News

Offshore wind can match coal, gas for value by 2025: RWE, E.On, GE, others

Source: By Alissa de Carbonnel and Barbara Lewis, Reuters • Posted: Tuesday, June 7th, 2016

Eleven energy and technology firms said on Monday offshore wind can be as cheap as gas and coal within a decade, but said European nations must do more to ensure a stable legal framework to inspire investment in zero carbon generation. Germany’s RWE, E.On and Siemens signed an open letter, alongside Norwegian oil firm Statoil, Sweden’s Vattenfall and General Electric of the United States, saying they can produce for less than 80 euros ($90.80) per megawatt hour per project by 2025.

Energy Bill Prospects Dim in Dispute Over Drilling, Drought

Source: By The Associated Press • Posted: Tuesday, June 7th, 2016

Congressional efforts to approve the first major energy bill in nearly a decade are in jeopardy amid a partisan dispute over oil drilling, water for drought-stricken California and potential rollback of wildlife protections. A bipartisan bill the Senate approved in April would boost oil and natural gas production while encouraging renewable energy sources, such as wind and solar power, and increased energy efficiency.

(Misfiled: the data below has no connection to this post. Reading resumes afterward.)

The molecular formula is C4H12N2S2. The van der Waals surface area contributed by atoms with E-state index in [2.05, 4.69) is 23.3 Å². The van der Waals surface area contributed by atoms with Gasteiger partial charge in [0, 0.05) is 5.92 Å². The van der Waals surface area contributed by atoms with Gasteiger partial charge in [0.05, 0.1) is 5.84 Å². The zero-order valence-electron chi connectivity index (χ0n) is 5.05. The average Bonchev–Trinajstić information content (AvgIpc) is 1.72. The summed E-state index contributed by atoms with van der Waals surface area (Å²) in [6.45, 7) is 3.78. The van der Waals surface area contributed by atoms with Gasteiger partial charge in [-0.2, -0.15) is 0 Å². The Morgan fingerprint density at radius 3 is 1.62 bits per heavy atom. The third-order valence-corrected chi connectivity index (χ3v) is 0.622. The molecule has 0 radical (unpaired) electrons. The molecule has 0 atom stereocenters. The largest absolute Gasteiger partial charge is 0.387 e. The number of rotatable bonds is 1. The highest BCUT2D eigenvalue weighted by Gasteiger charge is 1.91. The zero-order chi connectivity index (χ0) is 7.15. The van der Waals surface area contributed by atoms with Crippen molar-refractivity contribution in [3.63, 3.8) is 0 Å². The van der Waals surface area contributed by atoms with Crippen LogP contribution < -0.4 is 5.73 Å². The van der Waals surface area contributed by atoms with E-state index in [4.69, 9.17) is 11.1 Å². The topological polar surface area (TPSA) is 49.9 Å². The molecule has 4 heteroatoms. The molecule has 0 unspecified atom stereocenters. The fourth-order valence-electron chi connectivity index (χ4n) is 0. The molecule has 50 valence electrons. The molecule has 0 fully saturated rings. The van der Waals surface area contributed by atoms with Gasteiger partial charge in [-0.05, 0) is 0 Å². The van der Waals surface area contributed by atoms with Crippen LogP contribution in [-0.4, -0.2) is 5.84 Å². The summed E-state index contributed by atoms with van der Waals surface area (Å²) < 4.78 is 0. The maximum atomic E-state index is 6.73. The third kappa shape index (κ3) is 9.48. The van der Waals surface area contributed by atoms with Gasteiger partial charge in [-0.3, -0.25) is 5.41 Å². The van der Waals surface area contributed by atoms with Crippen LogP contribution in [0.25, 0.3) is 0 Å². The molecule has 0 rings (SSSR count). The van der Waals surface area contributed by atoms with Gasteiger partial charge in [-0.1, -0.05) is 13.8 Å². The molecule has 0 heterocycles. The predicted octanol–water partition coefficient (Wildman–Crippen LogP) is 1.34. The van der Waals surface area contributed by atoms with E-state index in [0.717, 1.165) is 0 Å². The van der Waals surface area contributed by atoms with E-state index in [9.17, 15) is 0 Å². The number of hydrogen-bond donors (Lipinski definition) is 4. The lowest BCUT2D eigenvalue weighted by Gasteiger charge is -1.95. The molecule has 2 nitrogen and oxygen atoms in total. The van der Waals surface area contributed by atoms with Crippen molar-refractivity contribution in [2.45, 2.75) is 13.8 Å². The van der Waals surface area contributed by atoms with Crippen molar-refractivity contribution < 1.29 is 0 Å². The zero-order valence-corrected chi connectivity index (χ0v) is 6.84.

Pathway uncertain for first conference in a decade

Source: Geof Koss, E&E reporter • Posted: Monday, June 6th, 2016

Congress is close to having the first energy bill conference in more than a decade, but when or whether the Senate will join the House in formally launching negotiations remains up in the air. Before leaving for the Memorial Day recess, House leaders named conferees to reconcile the chamber’s revised energy bill with the Senate’s own package, S. 2012.

Odds against Congress approving any spending bills

Source: George Cahlink, E&E reporter • Posted: Monday, June 6th, 2016